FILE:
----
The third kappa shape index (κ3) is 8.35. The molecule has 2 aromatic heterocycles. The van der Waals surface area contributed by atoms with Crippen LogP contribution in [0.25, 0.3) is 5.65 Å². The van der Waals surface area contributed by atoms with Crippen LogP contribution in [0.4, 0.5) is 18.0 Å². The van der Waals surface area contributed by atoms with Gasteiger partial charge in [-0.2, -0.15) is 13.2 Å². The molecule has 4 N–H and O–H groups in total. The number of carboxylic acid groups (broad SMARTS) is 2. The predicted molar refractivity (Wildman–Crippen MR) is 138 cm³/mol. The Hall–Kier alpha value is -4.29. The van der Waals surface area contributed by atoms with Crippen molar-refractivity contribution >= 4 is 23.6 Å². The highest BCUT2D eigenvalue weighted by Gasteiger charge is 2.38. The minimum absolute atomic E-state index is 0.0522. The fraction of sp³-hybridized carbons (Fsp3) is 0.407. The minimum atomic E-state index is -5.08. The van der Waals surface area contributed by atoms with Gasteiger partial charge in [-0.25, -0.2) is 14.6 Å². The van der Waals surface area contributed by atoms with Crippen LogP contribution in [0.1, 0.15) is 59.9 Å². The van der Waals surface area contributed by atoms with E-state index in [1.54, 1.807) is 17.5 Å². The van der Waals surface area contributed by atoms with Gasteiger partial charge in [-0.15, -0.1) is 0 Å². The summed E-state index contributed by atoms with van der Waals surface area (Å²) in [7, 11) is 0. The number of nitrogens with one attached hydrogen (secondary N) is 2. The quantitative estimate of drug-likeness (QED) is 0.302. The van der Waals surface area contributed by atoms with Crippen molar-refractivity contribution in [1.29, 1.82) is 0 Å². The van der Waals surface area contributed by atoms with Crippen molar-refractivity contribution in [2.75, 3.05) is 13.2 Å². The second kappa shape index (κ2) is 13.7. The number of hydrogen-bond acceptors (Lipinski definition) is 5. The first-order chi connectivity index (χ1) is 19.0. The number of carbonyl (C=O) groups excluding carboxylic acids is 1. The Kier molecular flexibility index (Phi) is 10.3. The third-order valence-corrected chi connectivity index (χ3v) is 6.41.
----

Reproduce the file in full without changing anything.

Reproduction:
The third kappa shape index (κ3) is 8.35. The molecule has 2 aromatic heterocycles. The van der Waals surface area contributed by atoms with Crippen LogP contribution in [0.25, 0.3) is 5.65 Å². The van der Waals surface area contributed by atoms with Crippen LogP contribution in [0.4, 0.5) is 18.0 Å². The van der Waals surface area contributed by atoms with Gasteiger partial charge in [-0.2, -0.15) is 13.2 Å². The molecule has 4 N–H and O–H groups in total. The number of carboxylic acid groups (broad SMARTS) is 2. The predicted molar refractivity (Wildman–Crippen MR) is 138 cm³/mol. The Hall–Kier alpha value is -4.29. The van der Waals surface area contributed by atoms with Crippen molar-refractivity contribution >= 4 is 23.6 Å². The highest BCUT2D eigenvalue weighted by Gasteiger charge is 2.38. The minimum absolute atomic E-state index is 0.0522. The fraction of sp³-hybridized carbons (Fsp3) is 0.407. The minimum atomic E-state index is -5.08. The van der Waals surface area contributed by atoms with Gasteiger partial charge in [-0.25, -0.2) is 14.6 Å². The van der Waals surface area contributed by atoms with Crippen LogP contribution in [0.1, 0.15) is 59.9 Å². The van der Waals surface area contributed by atoms with E-state index in [1.54, 1.807) is 17.5 Å². The van der Waals surface area contributed by atoms with Gasteiger partial charge in [-0.15, -0.1) is 0 Å². The summed E-state index contributed by atoms with van der Waals surface area (Å²) in [7, 11) is 0. The number of nitrogens with one attached hydrogen (secondary N) is 2. The quantitative estimate of drug-likeness (QED) is 0.302. The van der Waals surface area contributed by atoms with Crippen molar-refractivity contribution in [1.29, 1.82) is 0 Å². The van der Waals surface area contributed by atoms with Crippen molar-refractivity contribution in [2.75, 3.05) is 13.2 Å². The second kappa shape index (κ2) is 13.7. The number of hydrogen-bond acceptors (Lipinski definition) is 5. The first-order chi connectivity index (χ1) is 19.0. The number of carbonyl (C=O) groups excluding carboxylic acids is 1. The Kier molecular flexibility index (Phi) is 10.3. The third-order valence-corrected chi connectivity index (χ3v) is 6.41.